Sam used a 4340 forged steel RPM crank, Scat H-beam rods and SRP 26cc dished pistons to wind up at those cubes, with a solid-roller Comp cam pushing the valvetrain bolted into the Edelbrock Performer alloy heads. A Wolf ECU controls the spark coming out of the HMC coil and MSD Digital 6 ignition box, while twin in-line Holley pumps and 1200cc injectors deliver the pump fuel to the base of the Mooneyham 8/71 blower.
Topping the powdercoated pump is a custom top-box fitted with eight 50mm throttlebodies, while Kempy Race Pipes handled getting the spent gasses out of the motor with a twin three-inch exhaust. It’s all good hardware that’ll make plenty of snot when Pete has time to get it back on the dyno rollers.
“It certainly pushes you back in the seat, but I haven’t pushed it hard yet,” says Pete. “I went down to Forced Performance in Toowoomba, and gave it a shot on the dyno up to 4200rpm, but the tensioner was coming loose. Still, it made 450rwhp on one pound of boost; it’s got a couple of donkeys under the bonnet.”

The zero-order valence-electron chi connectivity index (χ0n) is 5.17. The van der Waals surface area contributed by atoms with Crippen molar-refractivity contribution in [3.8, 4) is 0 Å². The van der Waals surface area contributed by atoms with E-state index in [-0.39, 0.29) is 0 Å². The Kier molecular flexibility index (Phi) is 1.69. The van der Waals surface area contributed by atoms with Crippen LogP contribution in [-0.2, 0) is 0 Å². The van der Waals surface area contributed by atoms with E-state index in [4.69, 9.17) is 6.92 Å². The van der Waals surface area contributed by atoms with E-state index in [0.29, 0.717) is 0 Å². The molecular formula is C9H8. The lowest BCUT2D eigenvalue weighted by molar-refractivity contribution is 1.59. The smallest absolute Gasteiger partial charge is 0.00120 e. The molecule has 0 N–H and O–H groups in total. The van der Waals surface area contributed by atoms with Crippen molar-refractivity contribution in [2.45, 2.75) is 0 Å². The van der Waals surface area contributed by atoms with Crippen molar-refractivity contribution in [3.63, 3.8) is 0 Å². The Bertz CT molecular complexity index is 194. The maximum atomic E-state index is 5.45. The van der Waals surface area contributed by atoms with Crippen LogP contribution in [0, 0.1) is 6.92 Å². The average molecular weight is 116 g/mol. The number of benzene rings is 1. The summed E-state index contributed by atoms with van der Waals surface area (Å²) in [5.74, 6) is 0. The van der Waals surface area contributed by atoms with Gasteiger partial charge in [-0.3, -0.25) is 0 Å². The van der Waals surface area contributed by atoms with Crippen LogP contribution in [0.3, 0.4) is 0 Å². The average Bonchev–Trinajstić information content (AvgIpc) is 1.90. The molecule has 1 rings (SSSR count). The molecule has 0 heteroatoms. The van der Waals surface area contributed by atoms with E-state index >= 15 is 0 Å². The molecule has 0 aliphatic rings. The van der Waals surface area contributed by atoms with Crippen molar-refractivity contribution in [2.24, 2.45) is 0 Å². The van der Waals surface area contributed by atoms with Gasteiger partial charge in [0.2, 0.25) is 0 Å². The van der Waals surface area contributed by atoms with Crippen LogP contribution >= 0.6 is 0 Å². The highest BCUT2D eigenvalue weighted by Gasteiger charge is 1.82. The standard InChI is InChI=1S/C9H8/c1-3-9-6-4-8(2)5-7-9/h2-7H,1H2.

The 18x10-inch and 18x12-inch Schott SL65 wheels that Pete chose for the XB are next-level awesome, giving it a mega-tough pro touring vibe. The big hoops were able to be squeezed under the guards thanks to full RRS front and rear ends, including a Trans Am-style three-link out back.
“Going to the three-link suspension means you can put a big set of meats under the rear, plus it gives me coil-over suspension, it’s easily adjustable, and gives a far better ride than leaf springs,” Pete explains. “I’ve been tinkering around with Super Sedans for a long time, so I knew it was a better option. The RRS front end also allowed more space to fit the big motor, thanks largely to the notched-out strut towers, as this allowed me to put bigger headers on it.”
Finished just in time for Summernats 32, Pete dragged the big-hipped coupe down to Canberra to try his luck in Tuff Street judging. Amazingly, he found himself in the Elite Hall as part of the Top 60!